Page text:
CHOPS - EMusician

CHOPS

I'm definitely interested in Bruce Lee's whole philosophy in creating jeet kun do, Chops reveals, waxing eloquent on the nuances of the martial art invented
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“I'm definitely interested in Bruce Lee's whole philosophy in creating jeet kun do,” Chops reveals, waxing eloquent on the nuances of the martial art invented by the legendary dragon of Hong Kong. “His idea was to take different pieces of different styles, and he would study the essence of whatever the techniques were that applied to him. I wanted my record to be an example of that.”

Virtuosity (Vocab/GoodVibe, 2003), the solo debut of the Philadelphia-based producer and multi-instrumentalist, assembles a wildly diverse group of rhyme specialists — including Talib Kweli, Rass Kass, Mystic, Bahamadia, Wu-Tang Clan's Raekwon and Kanye West — as well as turntablist DJ Babu and a slew of rising new talent. More than just a producer's showcase, though, this is hip-hop that embraces the bygone notion of the concept album, harking back to the days when the funky narrative was the lifeblood of, say, a blaxploitation film soundtrack or a vintage soul record. Coming up in Philly provides part of the picture, according to Chops.

“This is a musical town,” he says. “And a lot of artists you might know today have parents or uncles and aunts who were artists already, so there are generations of music here. As for the sound, if you go back to some of the older music from the '70s, like Gamble & Huff, for instance, they were able to make tunes that were catchy and even pop-sounding, but at the same time, there was a sophistication to what they were doing. I think there's a lot of that still in the city.”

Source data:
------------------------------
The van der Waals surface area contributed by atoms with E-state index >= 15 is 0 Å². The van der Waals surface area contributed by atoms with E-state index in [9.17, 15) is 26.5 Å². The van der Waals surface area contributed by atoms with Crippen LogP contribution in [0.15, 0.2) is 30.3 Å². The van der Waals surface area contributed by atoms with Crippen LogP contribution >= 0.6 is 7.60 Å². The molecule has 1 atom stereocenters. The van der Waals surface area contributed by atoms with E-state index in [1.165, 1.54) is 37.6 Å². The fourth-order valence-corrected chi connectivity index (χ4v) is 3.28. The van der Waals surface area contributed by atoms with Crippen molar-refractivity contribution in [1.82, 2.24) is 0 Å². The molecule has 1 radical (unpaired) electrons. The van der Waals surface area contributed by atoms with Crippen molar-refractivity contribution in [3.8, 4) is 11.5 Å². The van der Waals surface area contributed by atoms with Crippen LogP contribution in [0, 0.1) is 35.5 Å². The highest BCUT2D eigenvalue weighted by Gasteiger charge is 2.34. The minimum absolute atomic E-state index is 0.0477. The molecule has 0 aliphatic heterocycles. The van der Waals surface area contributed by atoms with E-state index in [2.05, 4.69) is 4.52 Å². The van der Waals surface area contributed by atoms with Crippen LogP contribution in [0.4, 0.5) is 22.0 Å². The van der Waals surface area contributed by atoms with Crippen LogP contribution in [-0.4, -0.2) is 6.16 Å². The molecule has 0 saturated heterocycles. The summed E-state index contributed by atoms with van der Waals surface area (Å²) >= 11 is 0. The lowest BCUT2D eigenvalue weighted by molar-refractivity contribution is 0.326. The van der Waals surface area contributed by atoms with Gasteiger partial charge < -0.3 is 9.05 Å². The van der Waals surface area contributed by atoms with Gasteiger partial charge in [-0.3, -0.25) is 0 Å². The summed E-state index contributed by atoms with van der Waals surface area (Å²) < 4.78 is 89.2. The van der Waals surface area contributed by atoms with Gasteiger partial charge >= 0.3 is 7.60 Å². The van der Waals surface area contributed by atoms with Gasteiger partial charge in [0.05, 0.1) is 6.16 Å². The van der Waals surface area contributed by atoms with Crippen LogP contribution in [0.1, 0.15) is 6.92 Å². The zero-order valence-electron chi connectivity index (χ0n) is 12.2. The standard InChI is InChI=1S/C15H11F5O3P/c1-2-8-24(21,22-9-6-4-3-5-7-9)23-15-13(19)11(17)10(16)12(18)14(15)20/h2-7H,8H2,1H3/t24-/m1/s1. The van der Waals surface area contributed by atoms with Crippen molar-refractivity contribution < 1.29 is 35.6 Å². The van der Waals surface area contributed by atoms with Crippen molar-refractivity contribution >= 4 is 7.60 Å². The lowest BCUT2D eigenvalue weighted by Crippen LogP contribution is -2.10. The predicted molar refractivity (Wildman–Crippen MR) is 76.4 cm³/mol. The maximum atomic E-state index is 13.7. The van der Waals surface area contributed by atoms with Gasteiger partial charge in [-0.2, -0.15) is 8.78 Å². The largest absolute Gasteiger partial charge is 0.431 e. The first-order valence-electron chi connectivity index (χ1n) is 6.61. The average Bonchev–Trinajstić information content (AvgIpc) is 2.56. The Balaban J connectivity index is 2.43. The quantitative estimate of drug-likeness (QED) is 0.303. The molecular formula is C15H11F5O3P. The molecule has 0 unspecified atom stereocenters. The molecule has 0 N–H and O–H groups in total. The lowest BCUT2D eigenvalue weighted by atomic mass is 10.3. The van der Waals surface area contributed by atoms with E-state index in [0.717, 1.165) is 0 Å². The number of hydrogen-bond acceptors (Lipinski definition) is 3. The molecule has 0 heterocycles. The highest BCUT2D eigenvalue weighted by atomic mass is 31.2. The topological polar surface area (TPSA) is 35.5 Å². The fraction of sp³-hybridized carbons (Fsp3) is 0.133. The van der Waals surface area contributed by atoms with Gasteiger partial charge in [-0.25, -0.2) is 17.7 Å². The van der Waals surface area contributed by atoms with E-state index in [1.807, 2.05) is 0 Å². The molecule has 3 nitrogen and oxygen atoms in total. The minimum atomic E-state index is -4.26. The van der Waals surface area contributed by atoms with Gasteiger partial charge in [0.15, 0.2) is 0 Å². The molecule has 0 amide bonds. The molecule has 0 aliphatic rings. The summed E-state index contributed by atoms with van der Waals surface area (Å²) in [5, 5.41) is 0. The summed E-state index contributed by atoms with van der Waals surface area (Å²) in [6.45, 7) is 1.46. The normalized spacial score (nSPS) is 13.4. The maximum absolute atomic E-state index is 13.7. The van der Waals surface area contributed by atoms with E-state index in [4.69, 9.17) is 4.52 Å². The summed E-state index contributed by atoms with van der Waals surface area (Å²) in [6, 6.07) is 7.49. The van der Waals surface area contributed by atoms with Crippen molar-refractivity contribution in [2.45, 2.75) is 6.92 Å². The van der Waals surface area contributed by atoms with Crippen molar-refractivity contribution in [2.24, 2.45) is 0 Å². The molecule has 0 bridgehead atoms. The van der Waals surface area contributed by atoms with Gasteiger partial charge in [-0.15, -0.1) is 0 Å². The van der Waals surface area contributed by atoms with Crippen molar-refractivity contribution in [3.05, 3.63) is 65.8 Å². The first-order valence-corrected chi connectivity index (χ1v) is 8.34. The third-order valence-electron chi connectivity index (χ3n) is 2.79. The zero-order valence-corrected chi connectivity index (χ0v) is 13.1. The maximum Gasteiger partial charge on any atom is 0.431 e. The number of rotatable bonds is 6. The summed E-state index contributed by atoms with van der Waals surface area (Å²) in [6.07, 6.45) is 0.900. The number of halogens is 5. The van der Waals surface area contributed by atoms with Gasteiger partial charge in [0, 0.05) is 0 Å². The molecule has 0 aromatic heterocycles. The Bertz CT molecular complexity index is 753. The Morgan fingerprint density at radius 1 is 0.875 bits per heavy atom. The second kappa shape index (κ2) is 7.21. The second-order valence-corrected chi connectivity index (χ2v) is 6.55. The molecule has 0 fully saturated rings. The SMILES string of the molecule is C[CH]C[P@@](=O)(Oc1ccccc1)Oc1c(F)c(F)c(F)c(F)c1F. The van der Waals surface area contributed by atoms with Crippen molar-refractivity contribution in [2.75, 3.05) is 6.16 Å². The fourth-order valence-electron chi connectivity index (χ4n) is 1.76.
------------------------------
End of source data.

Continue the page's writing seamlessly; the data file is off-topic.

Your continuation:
In focusing his many sources of musical knowledge into a seamless whole, Chops extols the virtues of the numerous VST plug-ins and beat-editing programs that he uses in tandem with Steinberg Cubase, which he has installed on a homemade, portable “lunchbox” PC that he built from scratch. “With a little work, you can make virtual instruments sound pretty convincing,” he says. “I try to take that to drums, as well [using Native Instruments Battery]. You might have 200 beats, right, but if you cut them all up and use a kick from one, a snare from the other, it won't sound just like a reprogrammed James Brown kind of thing. I want it to sound like it would be physically possible to actually play on a drum kit.”

Loping beats, lush string and horn arrangements, and crafty keyboard hooks come together with a gritty ghetto realness on Virtuosity, reflecting Chops' ability to branch out beyond his work with the Mountain Brothers (the trio he founded with Peril-L and Styles, who appear on “Thoroughbred”), whose underground releases have garnered praise for their unabashedly organic sound.

The intro, “Git Dat Mutha,” opens with a string patch — by way of Steinberg's HALion sampler, through which Chops accesses various sound libraries such as Garritan Orchestral Strings — and morphs into a symphonic hip-hop theme reminiscent of a hard-nosed action flick. In fact, the cinematic mood pops up throughout, from the Japanese koto (via IK Multimedia SampleTank) behind Raekwon's “What's Fuckin' Wit Us” to the soulful Shaft-like backdrop of Bahamadia's “B-Girl Session.” Even the album's short instrumental interludes — composed and played entirely by Chops — evoke a visual medium, particularly the plaintive “Fallen Hero” and “Juiciness,” both of which feature a smoky electric Rhodes (courtesy of Applied Acoustics' versatile Lounge Lizard plug-in) that's probably genuine enough to please Herbie Hancock himself.

“Some of my favorite artists also did soundtracks,” Chops notes. “I guess this goes back to the '70s thing — people like Curtis Mayfield, Isaac Hayes or Quincy Jones. To me, Curtis is a good model to go after. He had a group; he was his own artist after some time; he had his own label — he really spread himself out, and that's definitely my goal.”